¡¡¡¡The Mulam ethnic
minority has a population of 207,352, of which the majority live in
Luocheng County in the Guangxi Zhuang Autonomous Region. Others are
scattered in neighboring counties.
The Mulam language is a member of the
Zhuang-Dong language group of the Chinese-Tibetan language family,
but because of extensive contacts with the majority Han and local
Zhuangs many Mulams speak one or both of these languages in addition
to their own.
Their homeland is one of rolling hills
interspersed with lush green valleys. The Wuyang and Longjiang rivers
cross their territory, which has an ideal climate for growing paddy
rice, maize, beans, potatoes, melons and cotton. The area is famous
for its tea and medicinal herbs, as well as mineral resources such
as coal, iron and sulfur.
Historical records trace the Mulam
ethnic group back to the period of the Yuan Dynasty (1271-1368),
when their society seems to have been entering the feudal stage.
The Mulam villages paid tribute in grain to the imperial court twice
In the Qing Dynasty (1644-1911) the
Mulam areas were divided into "Li," under which were "Dongs"
-- units of ten households.
The Dong chief was responsible for collecting taxes and
law and order. The Dongs were mostly inhabited by families sharing
the same surname. Later, when they increased in size, the Dongs
were divided into "Fangs."
Even prior to 1949n, the farming economy
of the Mulams was comparatively advanced. Farming techniques, crop
varieties and tools were basically the same as those of their Han
and Zhuang neighbors. Oxen and water buffaloes were the main draught
animals, although horses were sometimes used also. Some 60 per cent
of arable land was taken up by paddy fields, and the Mulams had
long known the use of manure fertilizer.
The Mulams' well-developed irrigation
system, unfortunately, was under the control of the rich landlords,
who channeled most of the water off for themselves. The encroachment
of insects and wild animals was a serious problem for the Mulam
In the past, each household was a basic
production unit. The division of labor between men and women was
not strict, but ploughing, carrying manure and threshing were usually
men's jobs, while women did the rice transplanting, sowing and housework.
Also well developed were sideline products,
which included collecting medicinal herbs, raising livestock, blacksmithing,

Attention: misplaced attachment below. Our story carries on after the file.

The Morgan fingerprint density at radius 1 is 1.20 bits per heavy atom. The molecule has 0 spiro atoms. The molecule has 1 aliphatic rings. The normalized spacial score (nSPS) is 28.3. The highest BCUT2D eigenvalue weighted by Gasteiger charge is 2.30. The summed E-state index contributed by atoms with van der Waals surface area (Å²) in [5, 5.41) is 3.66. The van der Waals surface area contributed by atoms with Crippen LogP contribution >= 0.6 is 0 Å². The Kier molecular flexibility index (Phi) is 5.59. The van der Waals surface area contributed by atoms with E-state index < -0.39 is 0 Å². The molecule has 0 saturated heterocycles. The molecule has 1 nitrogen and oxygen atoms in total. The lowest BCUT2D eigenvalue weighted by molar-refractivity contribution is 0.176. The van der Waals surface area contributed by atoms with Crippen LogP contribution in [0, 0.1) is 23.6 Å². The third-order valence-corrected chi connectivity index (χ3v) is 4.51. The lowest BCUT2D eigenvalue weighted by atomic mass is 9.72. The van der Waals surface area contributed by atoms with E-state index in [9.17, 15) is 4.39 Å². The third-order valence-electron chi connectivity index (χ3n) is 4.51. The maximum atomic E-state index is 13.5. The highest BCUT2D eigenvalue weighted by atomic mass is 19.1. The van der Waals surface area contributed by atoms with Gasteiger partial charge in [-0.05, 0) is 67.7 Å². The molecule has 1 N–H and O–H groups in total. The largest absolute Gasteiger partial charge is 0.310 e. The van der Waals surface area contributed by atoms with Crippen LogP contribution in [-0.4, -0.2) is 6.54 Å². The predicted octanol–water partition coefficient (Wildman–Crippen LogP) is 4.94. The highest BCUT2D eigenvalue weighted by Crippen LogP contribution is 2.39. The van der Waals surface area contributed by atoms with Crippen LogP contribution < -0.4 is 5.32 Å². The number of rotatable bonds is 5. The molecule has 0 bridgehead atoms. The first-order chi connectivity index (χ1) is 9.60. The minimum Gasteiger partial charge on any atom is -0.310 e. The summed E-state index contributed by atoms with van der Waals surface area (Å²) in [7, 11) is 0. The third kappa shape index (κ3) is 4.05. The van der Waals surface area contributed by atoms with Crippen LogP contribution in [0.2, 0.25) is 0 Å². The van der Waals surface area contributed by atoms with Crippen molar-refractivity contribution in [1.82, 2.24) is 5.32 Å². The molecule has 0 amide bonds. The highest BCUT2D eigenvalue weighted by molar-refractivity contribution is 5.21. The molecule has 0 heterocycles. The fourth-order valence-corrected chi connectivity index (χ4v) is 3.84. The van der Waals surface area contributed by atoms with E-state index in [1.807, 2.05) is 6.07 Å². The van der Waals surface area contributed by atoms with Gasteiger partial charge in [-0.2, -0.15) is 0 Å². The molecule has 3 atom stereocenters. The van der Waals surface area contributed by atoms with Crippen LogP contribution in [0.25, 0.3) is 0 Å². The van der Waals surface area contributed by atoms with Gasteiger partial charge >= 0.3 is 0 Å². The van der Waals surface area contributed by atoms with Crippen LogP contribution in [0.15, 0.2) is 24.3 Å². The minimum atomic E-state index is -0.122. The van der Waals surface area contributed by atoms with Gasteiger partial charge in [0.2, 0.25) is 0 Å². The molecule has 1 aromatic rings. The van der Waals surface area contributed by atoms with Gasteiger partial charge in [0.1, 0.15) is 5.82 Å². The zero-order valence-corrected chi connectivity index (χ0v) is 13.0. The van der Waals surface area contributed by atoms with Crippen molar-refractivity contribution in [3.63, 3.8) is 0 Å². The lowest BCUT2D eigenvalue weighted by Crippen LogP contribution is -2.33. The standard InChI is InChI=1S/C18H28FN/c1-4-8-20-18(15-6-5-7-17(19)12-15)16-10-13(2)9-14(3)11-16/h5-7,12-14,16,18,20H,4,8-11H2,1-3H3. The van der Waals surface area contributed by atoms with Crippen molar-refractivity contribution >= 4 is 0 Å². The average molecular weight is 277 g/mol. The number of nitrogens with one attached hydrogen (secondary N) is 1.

making pottery and weaving cloth.
Prior to the founding of the People¡¯s
Republic of China, land in the Mulam areas was heavily concentrated
in the hands of the rich landlords, especially the most fertile
parts. The landlords demanded that their tenants pay rent in kind
and provide unpaid labor service. They also exploited the poorer
peasants by means of usury.
Customs and Culture
Mulam houses consist of three rooms,
usually one-storied, with mud walls and tile roofs. Inside, on the
left of the door, the ground is dug away to form a cooking pit.
The livestock are kept away from the living quarters.
Rice, maize and potatoes are the staple
diet of the Mulams, who also enjoy eating hot peppers and glutinous
rice. It is taboo to eat cats or snakes. Mulams who bear the surnames
Luo and Wu are forbidden to eat dog meat or the internal organs
The Mulams used to be famous for their
spinning, weaving and dyeing, and their favorite color is deep blue.
Traditionally, men wore jackets with large buttons down the front,
long, baggy trousers and straw sandals. Young girls wear their hair
in braids, which is coiled up onto their heads after marriage. Women's
jewelry includes silver earrings, bracelets and finger rings.
Early marriage arranged by the parents
was common before 1949. Brides did not live with their husbands
until the first child was born. Intermarriage with the Hans and
Zhuangs was permissible, but weddings were costly affairs which
drained the wealth of a family.
The Mulams used to be animists, and
celebrated a festival every month, the most important of which was
the Yifan Festival. At this celebration, pigs and sheep were slaughtered,
dramas and lion and dragon dances were performed, and the shamans
chanted incantations. The lunar New Year's Day was the Mulam's New
Year, and the eighth day of the fourth lunar month was "Ox
Birthday," when the oxen were given a rest and fed glutinous
rice, and wine and meat were offered to the Ox God. On the fifth
day of the fifth lunar month the Dragon Boat Festival was celebrated.
Unlike the Han and Zhuang Dragon Boat festivals, the Mulams used
to carry a paper boat into the fields and a shaman would chant spells
to drive away insects and ensure a good harvest. The 15th day of
the eighth lunar month was Youth Festival, when young people gathered
to sing folk songs and make lovers' trysts.
Folk songs and "Caidiao"
(a form of local drama) are very popular among the people. The songs
are antiphonal and sung in the Han language.